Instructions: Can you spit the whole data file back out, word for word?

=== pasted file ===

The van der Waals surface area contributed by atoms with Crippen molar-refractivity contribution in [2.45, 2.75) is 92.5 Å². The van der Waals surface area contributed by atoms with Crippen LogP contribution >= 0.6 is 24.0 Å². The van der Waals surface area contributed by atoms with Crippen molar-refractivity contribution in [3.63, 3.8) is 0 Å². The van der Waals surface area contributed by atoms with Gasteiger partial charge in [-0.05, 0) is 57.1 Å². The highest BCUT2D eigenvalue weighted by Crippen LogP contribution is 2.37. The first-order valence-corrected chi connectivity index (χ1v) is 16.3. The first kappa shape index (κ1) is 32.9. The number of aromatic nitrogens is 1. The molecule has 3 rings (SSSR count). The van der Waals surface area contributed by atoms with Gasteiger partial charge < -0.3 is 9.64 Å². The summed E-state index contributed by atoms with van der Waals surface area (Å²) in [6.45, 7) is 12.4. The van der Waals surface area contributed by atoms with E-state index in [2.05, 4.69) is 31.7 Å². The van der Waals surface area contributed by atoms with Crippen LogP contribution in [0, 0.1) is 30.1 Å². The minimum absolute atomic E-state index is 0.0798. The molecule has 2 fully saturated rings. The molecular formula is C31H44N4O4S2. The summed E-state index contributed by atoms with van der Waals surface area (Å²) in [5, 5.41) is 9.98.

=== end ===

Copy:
The van der Waals surface area contributed by atoms with Crippen molar-refractivity contribution in [2.45, 2.75) is 92.5 Å². The van der Waals surface area contributed by atoms with Crippen LogP contribution >= 0.6 is 24.0 Å². The van der Waals surface area contributed by atoms with Crippen molar-refractivity contribution in [3.63, 3.8) is 0 Å². The van der Waals surface area contributed by atoms with Gasteiger partial charge in [-0.05, 0) is 57.1 Å². The highest BCUT2D eigenvalue weighted by Crippen LogP contribution is 2.37. The first-order valence-corrected chi connectivity index (χ1v) is 16.3. The first kappa shape index (κ1) is 32.9. The number of aromatic nitrogens is 1. The molecule has 3 rings (SSSR count). The van der Waals surface area contributed by atoms with Gasteiger partial charge < -0.3 is 9.64 Å². The summed E-state index contributed by atoms with van der Waals surface area (Å²) in [6.45, 7) is 12.4. The van der Waals surface area contributed by atoms with E-state index in [2.05, 4.69) is 31.7 Å². The van der Waals surface area contributed by atoms with Crippen LogP contribution in [0, 0.1) is 30.1 Å². The minimum absolute atomic E-state index is 0.0798. The molecule has 2 fully saturated rings. The molecular formula is C31H44N4O4S2. The summed E-state index contributed by atoms with van der Waals surface area (Å²) in [5, 5.41) is 9.98.